Climate Model Development Task Force (CMDTF) Teleconferences
April 19, 2016
I) GFDL’s ocean biogeochemical (O-BGC) modeling activities and plan for prediction
II) NCEP/EMC's O-BGC modeling and statistical approaches
The topic of the April CMDTF telecon was ocean biogeochemical (O-BGC) modeling. The invited talk by Dr. Charles Stock gave a brief overview on NOAA GFDL’s biogeochemical and marine ecosystem modeling efforts for seasonal to decadal prediction and projection of the ecosystem. The
Carbon, Ocean Biogeochemistry and Lower Trophics (COBALT) planktonic ecosystem model developed in GFDL established a robust baseline, which quantitatively captured interactions between climate and ocean biogeochemistry with a more resolved, mechanistic representation of the plankton ecosystem dynamics, as well as between climate and the flow of carbon and energy through the planktonic food web to fisheries and other living marine resources. Progresses had been made in
ESM4 integration of COBALT with
CMIP6 (and beyond), the prototype high-resolution ESMs, and the regional Earth System downscaling across US. Promising initial results suggested
predictability of biogeochemical signals and
capturing of biogeochemical variability modes
underlay the predictability of the model. There
were needs to integrate biogeochemistry with data assimilative physics used in prediction systems, and to assess how the global biogeochemical observing system refined model-driven
initial condition estimates.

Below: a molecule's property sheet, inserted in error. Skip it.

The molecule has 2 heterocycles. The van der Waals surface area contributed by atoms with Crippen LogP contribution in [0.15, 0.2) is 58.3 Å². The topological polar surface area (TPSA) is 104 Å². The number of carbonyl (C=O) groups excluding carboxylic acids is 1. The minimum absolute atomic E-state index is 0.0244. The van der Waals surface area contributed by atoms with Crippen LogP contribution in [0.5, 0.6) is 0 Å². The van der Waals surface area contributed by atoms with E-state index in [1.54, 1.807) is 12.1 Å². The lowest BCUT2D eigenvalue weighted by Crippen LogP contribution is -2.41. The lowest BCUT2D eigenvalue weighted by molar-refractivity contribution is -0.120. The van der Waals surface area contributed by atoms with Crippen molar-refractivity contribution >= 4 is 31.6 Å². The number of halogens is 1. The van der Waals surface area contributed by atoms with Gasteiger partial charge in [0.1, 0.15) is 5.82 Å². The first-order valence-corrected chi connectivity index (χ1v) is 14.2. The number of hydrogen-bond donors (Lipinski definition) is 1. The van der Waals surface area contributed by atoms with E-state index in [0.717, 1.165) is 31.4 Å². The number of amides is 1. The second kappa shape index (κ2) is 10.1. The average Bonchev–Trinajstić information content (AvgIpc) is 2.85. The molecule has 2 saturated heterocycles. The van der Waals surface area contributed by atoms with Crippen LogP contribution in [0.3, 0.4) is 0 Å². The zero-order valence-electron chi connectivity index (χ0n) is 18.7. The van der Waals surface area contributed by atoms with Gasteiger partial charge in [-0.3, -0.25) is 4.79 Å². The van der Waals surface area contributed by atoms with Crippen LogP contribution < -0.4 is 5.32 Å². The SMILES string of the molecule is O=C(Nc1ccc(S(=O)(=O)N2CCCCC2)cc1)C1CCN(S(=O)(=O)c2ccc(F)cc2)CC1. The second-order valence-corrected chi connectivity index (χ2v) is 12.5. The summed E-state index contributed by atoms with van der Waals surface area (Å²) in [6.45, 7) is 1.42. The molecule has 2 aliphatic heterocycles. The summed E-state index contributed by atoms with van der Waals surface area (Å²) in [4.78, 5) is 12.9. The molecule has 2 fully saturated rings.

Following up on the O-BGC topic, Dr. Sudhir Nadiga of NCEP/EMC presented a simple statistical (Neural Network) plugin for the missing of ocean biology component in CFSv3. His investigation using hybrid coupled models demonstrated that ocean biology-induced feedback modulated ENSO amplitude and period, and the ocean biology acted to counteract effects of interannual variability in freshwater fluxes on ENSO simulation. Neural Network technique, an easy and computationally cheap method,
was able to reproduce monthly chl-a that compared well with satellite observations over long periods in seasonal forecast models.
March 10, 2016
I) NCAR/CESM hierarchical modeling framework
II) CLIVAR and WCRP plans for advancing decadal climate prediction and connections to
The March CMDTF telecon focused discussions on hierarchical modeling framework. Prof. Amy Clement of University of Miami gave an introduction on NCAR/Community Earth System Model (CESM) hierarchical modeling framework, a set of simple models for a university branch of CESM, to bridge the gap between simulation and understanding in climate modeling, and meanwhile promote collaborative contributions by national labs and universities. In discussions, the critical importance of interactive process with full operational model system was emphasized for success. Next, Prof. Yochanan Kushnir of Columbia University talked on WCRP plans for advancing decadal climate prediction and connections to seasonal prediction. A grand challenge was elaborated with R&D needs to address the objectives of (1) improving multi-year to decadal climate predictions by addressing existing issues with initialization, model biases and model drift, (2) collecting, collating, and synthesizing the prediction output and tailoring climate information (including assessments of uncertainty) to form the basis of service that addresses stakeholders’ needs, (3) developing organizational and technical processes, including international coordination to underpin the future routine provision of scientifically-sound, prediction services.
The CMDTF is an initiative of CPO/MAPP Program in partnership with CTB.